Title: Where Are They Now? Tom Ware: Geoscientist Turned Sculptor
Authors: Roger Matson, Jack Magathan, and Jim Rogers
Publication: The Outcrop, January 2002, p. 20-21
Editors’ Note: The Outcrop is starting another “occasional series” of short essays featuring former RMAG members who have the oil patch. The following essay on sculptor Tom Ware is the first in the series. If you would like submit an article for this series to be published in a future issue of The Outcrop, or can suggest a good subject, please contact Jim Rogers.
As profound changes permeated the oil and gas industry in the last two decades, many geologists found satisfying new careers to carry them into the new century. A notable one is Tom Ware, a widely recognized and admired sculptor in Evergreen, Colorado. Those RMAG members that keep an eye on the art world will immediately know of Tom’s sculptures.
Tom spent his undergraduate and graduate years in geology at the University of Missouri; his MA was awarded in 1951, based on a thesis about differential compaction in an Oklahoma oil field. He began his career with Gulf Oil at the research lab in Tulsa, working with Doc Ryniker, a close colleague of Hedberg, Krumbein, and Sloss. Those were exciting days for a new geologist in the burgeoning world of sandstone depositional studies. Shortly after his first petroleum job, Tom was drafted into the Army, did his basic training at Fort Riley, KS, and made topographic maps at the Presidio and in Tokyo. After mustering out, he became a charter member of the prestigious Alex McCoy & Associates. McCoy had been Chief Geologist of Gulf’s Gypsy Division, so obviously Tom made quite an impression on the Gulf “faculty.” About a year later, Torn was lured to the independent ranks by his uncle John Ware, a prominent geologist and paleontologist in Oklahoma City. Among their many clients, Ware and Ware provided extensive exploration and development services for Caulkins Oil Company, a Denver company active in the mid-continent that pioneered a play that we now know as the northwest shelf of the Anadarko Basin. Tom was wellsite geologist for all of Caulkins’ mid-continent drilling, constantly seeking that beautiful Wilcox sand.
Tom moved to Denver in 1961 to work for Plymouth Oil before opening his own shop in 1974. He quickly became immersed in the Minnelusa play in the Powder River Basin, and began constructing a series of detailed regional structural and stratigraphic maps that were not only technically significant, but were also works of art in their own right. During the 60’s and 70’s, Tom may have established a record for a geologist’s domiciles, having moved to Casper and back to Denver five separate times. Through these years of travels, Tom became one of Denver’s leading Minnelusa experts, marketing many of the ideas that originated on his famous maps. Some of these prospects provided ORRI’s that are still producing after 30 years. Others were dry holes, proving Tom human like the rest of us “rocknockers.”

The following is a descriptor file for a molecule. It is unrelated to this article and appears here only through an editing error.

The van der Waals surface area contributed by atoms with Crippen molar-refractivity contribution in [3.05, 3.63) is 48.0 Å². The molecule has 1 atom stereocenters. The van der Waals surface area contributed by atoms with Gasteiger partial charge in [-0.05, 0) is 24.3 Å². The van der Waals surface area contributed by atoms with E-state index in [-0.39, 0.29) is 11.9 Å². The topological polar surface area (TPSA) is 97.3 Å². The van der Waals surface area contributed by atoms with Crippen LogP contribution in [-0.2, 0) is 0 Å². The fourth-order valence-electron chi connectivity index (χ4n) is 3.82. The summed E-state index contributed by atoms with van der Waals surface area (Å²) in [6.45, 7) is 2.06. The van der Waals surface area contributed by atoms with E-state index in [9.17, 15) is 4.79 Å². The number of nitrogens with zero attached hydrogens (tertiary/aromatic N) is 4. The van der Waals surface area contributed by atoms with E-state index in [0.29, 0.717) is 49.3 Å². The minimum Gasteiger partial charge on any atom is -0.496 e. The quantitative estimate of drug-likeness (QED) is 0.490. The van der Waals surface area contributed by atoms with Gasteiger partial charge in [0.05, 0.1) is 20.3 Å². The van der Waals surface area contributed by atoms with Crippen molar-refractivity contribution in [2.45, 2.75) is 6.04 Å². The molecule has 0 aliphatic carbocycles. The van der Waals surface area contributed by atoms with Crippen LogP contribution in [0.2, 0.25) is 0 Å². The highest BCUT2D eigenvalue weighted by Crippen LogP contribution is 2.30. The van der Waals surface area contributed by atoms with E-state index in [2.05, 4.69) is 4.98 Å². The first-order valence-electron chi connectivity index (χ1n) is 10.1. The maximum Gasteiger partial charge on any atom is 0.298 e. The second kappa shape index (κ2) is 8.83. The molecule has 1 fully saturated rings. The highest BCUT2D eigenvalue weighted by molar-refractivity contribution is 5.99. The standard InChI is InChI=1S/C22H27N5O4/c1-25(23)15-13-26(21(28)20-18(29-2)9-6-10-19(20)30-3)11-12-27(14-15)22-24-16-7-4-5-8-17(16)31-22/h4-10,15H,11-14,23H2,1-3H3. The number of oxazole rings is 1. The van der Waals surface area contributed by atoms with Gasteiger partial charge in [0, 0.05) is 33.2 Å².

Tom’s artistic interests (his second love) were early and many, including a college fraternity association with Mort Walker, of Beetle Bailey fame, who influenced Tom’s own college-cartooning experience. All during his geological years, Tom kept his hand in the “art pot.” Tom remembers fondly a drawing class with Jack Vallee in Oklahoma City, among other early art training associations. Later he received a more formal art education at the Kansas City Art Institute. With the gradual collapse of the Denver oil scene in the mid-eighties, Tom devoted all of his energy to art at his studio on Evergreen Lake, which he had established more than 30 years previously.
Rather than attempt to explain his many accomplishments in the world of sculpture, we have chosen to show two of Tom’s commissioned works. Both are monumental bronzes: Planting Evergreen at the Library in Evergreen, CO (See photo on page 20) and The Muses at the Colorado Academy in Denver (See photo below). Tom has shown his work in ten recent exhibitions, and his numerous awards including being a four-time prizewinner at the North American Sculpture Exhibition.
In addition to his artistic accomplishments, Tom Ware currently serves as Chair of the Evergreen Water Board, is a serious wine and beer maker (his label is “Warehouse”), an astronomy hobbyist (he grinds telescope mirrors by hand), a veteran softball player, an ex-firefighter with the Evergreen FD, an avid fly-fisherman, an expert reflex-camera photographer, and finally a mycologist (mushroom enthusiast). The authors are so exhausted just listing Tom’s endeavors that we’re taking a short nap.